A team of scientists from Hubbs-SeaWorld Research Institute (HSWRI) and SeaWorld San Diego has provided the strongest evidence yet that killer whale dialects are learned.
Published today in the Journal of Experimental Biology, the study found that juvenile male killer whales are capable of learning new call types when they undergo a change in social association.
Killer whales have vocal repertoires that scientists call ‘dialects’ because they’re composed of calls unique to particular social groups. Discovering how whales develop these dialects hasn't been possible in the wild because of the inherent challenges in tracking an individual whale’s vocalizations and behaviour regularly and for extended periods of time.
The HSWRI study took advantage of the unique habitat at SeaWorld that was outfitted with multichannel video and eight hydrophones. This environment allowed the researchers to record and analyze the calls made by individual whales over a five-year period.
Working with whales at SeaWorld San Diego, Dr. Ann Bowles (HSWRI Bioacoustics Program Leader and corresponding author) and her team studied shifts in vocal behaviour and social association using a unique experimental condition: exposure to more than one dialect.
Bowles studied six killer whales at SeaWorld San Diego. Four shared a common dialect of Icelandic lineage, including the dominant female, her son, and a juvenile male companion. Two other adults, a male and a female, had different dialects. The research team analyzed individual call repertoires and social associations of the whales during two periods. For each pair of whales, the team compared the overlap in repertoire with a measure of association, the proportion of time they elected to swim together.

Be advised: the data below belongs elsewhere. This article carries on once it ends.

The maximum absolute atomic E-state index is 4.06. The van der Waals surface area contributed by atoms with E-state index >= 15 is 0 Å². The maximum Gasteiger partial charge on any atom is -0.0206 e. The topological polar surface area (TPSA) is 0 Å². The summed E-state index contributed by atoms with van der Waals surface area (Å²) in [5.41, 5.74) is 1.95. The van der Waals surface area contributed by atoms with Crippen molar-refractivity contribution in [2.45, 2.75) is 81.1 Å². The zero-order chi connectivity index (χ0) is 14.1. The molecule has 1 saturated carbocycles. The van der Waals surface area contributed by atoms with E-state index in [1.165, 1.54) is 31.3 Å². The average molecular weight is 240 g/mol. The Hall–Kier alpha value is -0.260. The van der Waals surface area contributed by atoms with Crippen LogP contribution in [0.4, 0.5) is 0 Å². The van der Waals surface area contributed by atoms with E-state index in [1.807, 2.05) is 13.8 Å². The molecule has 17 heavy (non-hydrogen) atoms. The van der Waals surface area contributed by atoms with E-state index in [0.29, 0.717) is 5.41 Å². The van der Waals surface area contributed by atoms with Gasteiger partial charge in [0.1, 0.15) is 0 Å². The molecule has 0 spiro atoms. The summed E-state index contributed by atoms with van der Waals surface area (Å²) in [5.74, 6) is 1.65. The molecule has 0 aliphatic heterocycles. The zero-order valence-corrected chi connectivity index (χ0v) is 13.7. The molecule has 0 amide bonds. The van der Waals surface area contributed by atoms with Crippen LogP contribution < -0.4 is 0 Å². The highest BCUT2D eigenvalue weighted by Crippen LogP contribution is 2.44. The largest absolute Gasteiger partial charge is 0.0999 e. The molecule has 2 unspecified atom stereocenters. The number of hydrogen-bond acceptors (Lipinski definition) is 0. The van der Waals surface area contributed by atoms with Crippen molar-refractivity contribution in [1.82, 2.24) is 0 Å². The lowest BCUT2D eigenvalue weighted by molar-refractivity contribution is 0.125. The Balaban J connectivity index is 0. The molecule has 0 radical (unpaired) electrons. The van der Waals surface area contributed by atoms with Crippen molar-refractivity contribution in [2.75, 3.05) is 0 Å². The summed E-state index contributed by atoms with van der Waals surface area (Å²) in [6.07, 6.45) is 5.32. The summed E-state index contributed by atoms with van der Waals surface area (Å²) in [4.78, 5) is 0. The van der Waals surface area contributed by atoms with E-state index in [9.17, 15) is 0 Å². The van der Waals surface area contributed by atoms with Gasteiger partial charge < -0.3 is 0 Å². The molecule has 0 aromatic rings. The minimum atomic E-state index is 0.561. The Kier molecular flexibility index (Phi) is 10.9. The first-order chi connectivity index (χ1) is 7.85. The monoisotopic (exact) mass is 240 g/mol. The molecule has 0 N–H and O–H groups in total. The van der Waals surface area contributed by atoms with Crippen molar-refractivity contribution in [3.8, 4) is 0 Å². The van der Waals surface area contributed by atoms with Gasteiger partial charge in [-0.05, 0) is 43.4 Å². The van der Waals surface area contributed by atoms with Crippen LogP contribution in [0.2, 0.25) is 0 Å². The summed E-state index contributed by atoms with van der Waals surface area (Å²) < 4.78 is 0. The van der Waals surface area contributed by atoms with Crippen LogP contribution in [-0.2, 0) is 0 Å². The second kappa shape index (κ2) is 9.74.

In the second study period, changes in the study population (including a new calf born to the dominant female) resulted in an adventitious experiment in social change. Afterward, the dominant female’s son and his young male companion started associating more with the unrelated adult male, whose dialect differed from theirs.
“By the end of the second study period, both of the juveniles were using calls that were new to them from the dialect of the older male,” Bowles says. "The adult male’s ‘dialect’ was unique. We don’t know how he acquired his unique calls, but based on our observations we can say that the juveniles must have acquired them through learning rather than, say, as a matter of genetics."
This research also demonstrated that the juvenile males acquired their new calls after they started associating with the adult male, suggesting that learning was stimulated by the social change. The next step will be to evaluate other age-and sex-classes for evidence of changes in vocalizations with changes in association. "Truthfully, we're just taking the first baby steps in understanding how individual whales learn and who they learn from at various stages in their lives," says Bowles.
There are deeper implications of this study. Learning whether social association affects the calls of killer whales sheds important light on how wild populations of whales interact. Scientists still don’t know if and how populations of killer whales can merge. The data from this study give clues about how that might occur.